by Gaurav Sekhon ’09
Hello Mr. Headmaster, members of the board, faculty, family, SMUdents, and people who do not fall into those 4 categories. When Mr. Marchand first grabbed my collar and said, “You got five minutes to say watcha gotta say, capiche?” I thought “Five minutes, eh? That’s about how long Soulja Boy was popular.” I’m going to try and get what it feels to be a SMUdent across to you in five minutes – a task that even the most determined auctioneer would have a hard time with, I should let you know – so I ask you to forgive me for anything I miss. By the way, every time you give me a thundering standing ovation, Morgan Freeman reads a bedtime story to a sleep-deprived teacher. Moving on.
SMUS is very much the opposite of Vegas; nothing we do here stays here, whether it’s 13 full years of a healthy mix of SMUS sports and studies, or just one year, for those of us who didn’t want to put up with small class sizes, pitifully dedicated teachers, new textbooks, and well-maintained lab equipment, but I digress. The point is, no matter what you do here at SMUS, it sticks to you like the Brown Hall tables stick to your plate. For those of you who have never dined in Brown Hall, imagine a two-litre bottle of coke spilled on linoleum and left to dry. Do that like, six more times and you’ll have a pretty good idea of how Brown Hall tables stick. The layers of filth that have built up on Brown Hall tables are a lot like the layers of wisdom we achieved during our time here at SMUS, from the “Free the Children” advocates, to the Mathletes, to the Cricket team’s least reliable asset [gestures to self]. Each layer causes more stickiness, as is evident in the amount of scholarship offers stuck to the collective portfolio of this graduating class. I’d go through the obligatory joke about AP exams around now, but you’ve probably heard them all, so I’ll just say that I’d rather play bloody knuckles with Iron Man than write an AP exam. Either that, or listen to Akon’s discography in one sitting. Both of those are equally painful. Moving on.
Our grad class has enough achievements to fill up the hole that Chapel will leave behind once it has been deconstructed to make way for a much more holy swimming pool. If I tried to list them all, you would become bored half to death, and for the already half-dead heat stroke victims in grad gowns behind me, that could be fatal. Suffice it to say that eternal spiritual salvation seems to be the next logical step in the staircase of scholarships, coffee shops, and African schools that the grad class of 2009 has helped create at SMUS. The metaphorical staircase, that is. The African schools are in Africa, believe it or not. But we created more than schools, coffee shops, and an alarmingly large pile of scholarship dollars; we built each other. We are what we are because of the people we had around us, teaching us, talking to us, guiding us, and just generally interacting with us. You know, the math teachers confusing us and loving it, the chem teachers who showed us that yes, you can call coloured liquids in test tubes “science” and English teachers finding metaphorical meaning where the author meant for there to be none, to the extent where they could make George W. Bush look like one of the greatest poets of our time. There’s all of that, and then there’s the single greatest thing that has given us the drive to be the best we can be; that’s right, I’m talking about that video about the vision statement. The constant slowly zooming in on smiling children, slowly zooming out on pictures of people playing sports… [sigh]. The pinnacle, of course, was Mrs. Rajotte moving a pen in mid-air, while the special effects guy made some math show up on-screen. Look up inspiration in a dictionary and you’ll find the words “math teacher pretending to write on a whiteboard.” Moving on.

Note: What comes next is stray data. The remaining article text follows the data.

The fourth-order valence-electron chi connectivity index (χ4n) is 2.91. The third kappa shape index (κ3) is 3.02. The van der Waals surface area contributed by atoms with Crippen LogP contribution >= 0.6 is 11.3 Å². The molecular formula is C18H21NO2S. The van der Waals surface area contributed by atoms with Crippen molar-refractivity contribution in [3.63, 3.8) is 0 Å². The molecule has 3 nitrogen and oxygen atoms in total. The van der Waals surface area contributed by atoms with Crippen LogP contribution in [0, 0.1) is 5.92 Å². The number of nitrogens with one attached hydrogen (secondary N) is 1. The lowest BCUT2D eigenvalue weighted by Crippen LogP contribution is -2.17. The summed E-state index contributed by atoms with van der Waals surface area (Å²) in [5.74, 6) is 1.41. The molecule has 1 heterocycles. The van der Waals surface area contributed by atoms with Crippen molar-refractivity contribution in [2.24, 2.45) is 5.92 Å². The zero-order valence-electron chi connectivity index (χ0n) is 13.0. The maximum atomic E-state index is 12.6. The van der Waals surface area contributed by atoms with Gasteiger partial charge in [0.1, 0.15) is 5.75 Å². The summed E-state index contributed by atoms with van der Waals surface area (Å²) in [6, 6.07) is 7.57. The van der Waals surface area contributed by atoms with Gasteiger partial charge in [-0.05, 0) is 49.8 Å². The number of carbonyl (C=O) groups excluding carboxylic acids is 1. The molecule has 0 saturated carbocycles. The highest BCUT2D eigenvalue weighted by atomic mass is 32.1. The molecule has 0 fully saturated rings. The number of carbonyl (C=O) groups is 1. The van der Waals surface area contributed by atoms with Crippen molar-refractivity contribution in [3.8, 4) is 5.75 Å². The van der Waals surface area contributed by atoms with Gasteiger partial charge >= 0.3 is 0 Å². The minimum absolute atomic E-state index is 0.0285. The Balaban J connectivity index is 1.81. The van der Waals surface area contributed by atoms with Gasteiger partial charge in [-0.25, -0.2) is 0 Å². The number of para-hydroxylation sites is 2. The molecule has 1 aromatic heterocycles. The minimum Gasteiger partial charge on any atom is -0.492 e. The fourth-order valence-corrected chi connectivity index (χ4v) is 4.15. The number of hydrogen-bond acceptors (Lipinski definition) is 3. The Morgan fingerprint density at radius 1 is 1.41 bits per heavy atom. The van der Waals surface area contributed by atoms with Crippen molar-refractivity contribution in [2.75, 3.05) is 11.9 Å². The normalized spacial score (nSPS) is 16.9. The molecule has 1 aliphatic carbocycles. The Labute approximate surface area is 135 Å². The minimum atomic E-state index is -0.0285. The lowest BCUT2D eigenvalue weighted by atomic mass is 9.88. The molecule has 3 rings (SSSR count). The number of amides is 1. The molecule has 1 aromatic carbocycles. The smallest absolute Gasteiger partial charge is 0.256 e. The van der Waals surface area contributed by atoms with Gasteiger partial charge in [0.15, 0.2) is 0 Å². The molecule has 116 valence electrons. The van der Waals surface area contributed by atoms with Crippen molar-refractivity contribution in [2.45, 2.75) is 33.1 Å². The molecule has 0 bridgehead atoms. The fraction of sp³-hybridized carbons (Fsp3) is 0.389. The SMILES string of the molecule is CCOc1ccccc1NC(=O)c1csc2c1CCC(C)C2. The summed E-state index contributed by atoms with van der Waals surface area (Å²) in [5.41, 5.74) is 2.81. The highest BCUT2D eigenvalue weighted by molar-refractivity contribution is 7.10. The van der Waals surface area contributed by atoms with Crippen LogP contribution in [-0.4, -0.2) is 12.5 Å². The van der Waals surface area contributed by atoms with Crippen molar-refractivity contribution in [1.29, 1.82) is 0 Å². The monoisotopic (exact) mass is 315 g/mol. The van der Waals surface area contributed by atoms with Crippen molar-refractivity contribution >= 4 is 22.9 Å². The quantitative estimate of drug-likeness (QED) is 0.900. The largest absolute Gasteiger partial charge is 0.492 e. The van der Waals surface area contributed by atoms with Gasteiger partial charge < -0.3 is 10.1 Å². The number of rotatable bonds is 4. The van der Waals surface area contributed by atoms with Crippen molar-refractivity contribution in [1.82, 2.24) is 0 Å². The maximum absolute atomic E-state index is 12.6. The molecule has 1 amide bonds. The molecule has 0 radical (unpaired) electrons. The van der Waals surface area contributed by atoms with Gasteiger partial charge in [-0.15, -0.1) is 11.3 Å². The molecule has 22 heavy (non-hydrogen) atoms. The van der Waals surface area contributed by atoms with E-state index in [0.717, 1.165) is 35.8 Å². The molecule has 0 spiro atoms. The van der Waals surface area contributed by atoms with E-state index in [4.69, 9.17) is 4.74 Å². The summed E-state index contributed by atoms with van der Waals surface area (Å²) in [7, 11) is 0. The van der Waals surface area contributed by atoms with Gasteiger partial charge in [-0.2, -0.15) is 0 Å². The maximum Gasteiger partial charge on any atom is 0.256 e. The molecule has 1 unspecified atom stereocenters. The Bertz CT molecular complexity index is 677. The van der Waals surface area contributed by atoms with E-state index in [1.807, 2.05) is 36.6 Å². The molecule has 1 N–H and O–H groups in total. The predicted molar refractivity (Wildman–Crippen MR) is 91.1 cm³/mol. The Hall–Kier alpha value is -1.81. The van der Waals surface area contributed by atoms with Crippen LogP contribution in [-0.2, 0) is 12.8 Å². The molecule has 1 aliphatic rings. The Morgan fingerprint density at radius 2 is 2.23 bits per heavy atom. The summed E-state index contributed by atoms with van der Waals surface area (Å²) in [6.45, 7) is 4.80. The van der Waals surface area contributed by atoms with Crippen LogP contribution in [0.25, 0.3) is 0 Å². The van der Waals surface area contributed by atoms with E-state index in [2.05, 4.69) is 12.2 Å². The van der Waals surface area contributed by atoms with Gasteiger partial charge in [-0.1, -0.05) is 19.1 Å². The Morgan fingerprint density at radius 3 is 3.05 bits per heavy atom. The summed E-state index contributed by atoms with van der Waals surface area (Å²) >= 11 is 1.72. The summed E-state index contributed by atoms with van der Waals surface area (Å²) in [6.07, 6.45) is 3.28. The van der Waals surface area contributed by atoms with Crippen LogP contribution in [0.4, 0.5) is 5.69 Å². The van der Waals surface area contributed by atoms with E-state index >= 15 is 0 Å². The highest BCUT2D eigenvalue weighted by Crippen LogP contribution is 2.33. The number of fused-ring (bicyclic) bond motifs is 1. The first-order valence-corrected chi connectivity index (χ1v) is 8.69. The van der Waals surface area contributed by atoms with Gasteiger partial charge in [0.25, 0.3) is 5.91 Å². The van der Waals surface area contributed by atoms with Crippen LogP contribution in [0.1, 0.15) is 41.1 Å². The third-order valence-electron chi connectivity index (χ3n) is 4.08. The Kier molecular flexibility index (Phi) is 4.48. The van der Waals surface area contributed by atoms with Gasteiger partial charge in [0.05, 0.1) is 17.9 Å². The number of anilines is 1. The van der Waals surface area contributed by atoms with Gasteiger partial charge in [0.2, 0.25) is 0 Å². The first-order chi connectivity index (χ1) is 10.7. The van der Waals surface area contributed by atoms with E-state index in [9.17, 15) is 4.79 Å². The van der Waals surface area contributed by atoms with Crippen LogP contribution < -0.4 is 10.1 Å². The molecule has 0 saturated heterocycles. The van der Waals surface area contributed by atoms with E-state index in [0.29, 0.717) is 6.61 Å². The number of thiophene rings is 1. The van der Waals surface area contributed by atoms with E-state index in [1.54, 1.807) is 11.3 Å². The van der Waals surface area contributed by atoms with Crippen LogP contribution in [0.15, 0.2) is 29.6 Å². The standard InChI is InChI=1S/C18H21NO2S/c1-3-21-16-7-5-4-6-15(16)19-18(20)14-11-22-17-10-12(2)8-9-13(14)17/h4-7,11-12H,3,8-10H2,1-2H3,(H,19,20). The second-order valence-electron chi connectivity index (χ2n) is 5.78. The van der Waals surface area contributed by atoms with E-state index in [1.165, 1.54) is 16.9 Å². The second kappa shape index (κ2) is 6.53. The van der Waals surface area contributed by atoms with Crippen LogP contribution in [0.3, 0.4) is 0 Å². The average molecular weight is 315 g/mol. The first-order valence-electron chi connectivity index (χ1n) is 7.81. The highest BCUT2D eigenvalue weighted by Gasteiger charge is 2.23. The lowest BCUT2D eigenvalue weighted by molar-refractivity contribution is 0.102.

In all seriousness, though… no, wait, who am I kidding? I’m just going to say that SMUS gave its students what not many educational institutions can; knowledge. I mean, we get information from school all the time, but knowledge comes from within, and is way above and beyond anything you can get in a textbook. I don’t think I speak for myself when I say I’m very grateful that SMUS provided the environment that allowed us to discover ourselves in the crucial period of a person’s life called teenagerhood. Microsoft Word thinks teenagerhood’s not a word, but it gets the point across. We must’ve discovered compassion, because otherwise we wouldn’t have involved ourselves in so much charity work. We must’ve discovered hard work, because it’s impossible to hold a SMUS diploma without having on at least four occasions sweated 50 calibre bullets, whether on a test or on the field. Man, we owe so much to SMUS, and we all know how to repay it, even though it’s never been written down; “get obscenely rich and pay for a new building.” That’s what should’ve been in the vision statement.
Unfortunately for those of you who have already become fans of me, I’m almost done. I’ll conclude with quote:
In the words of the totally sober Prince of Darkness, Ozzy Osbourne, “Fairies wear boots and you gotta believe me.”
Wait, no, wrong speech… [shuffles papers] Ah, here it is:
As the not-so-famous Brad Shoemaker said at the end of an “I Love Mondays” video – irrelevant context, I know, but completely relevant words:
“Thanks for being here, and thanks for being you.”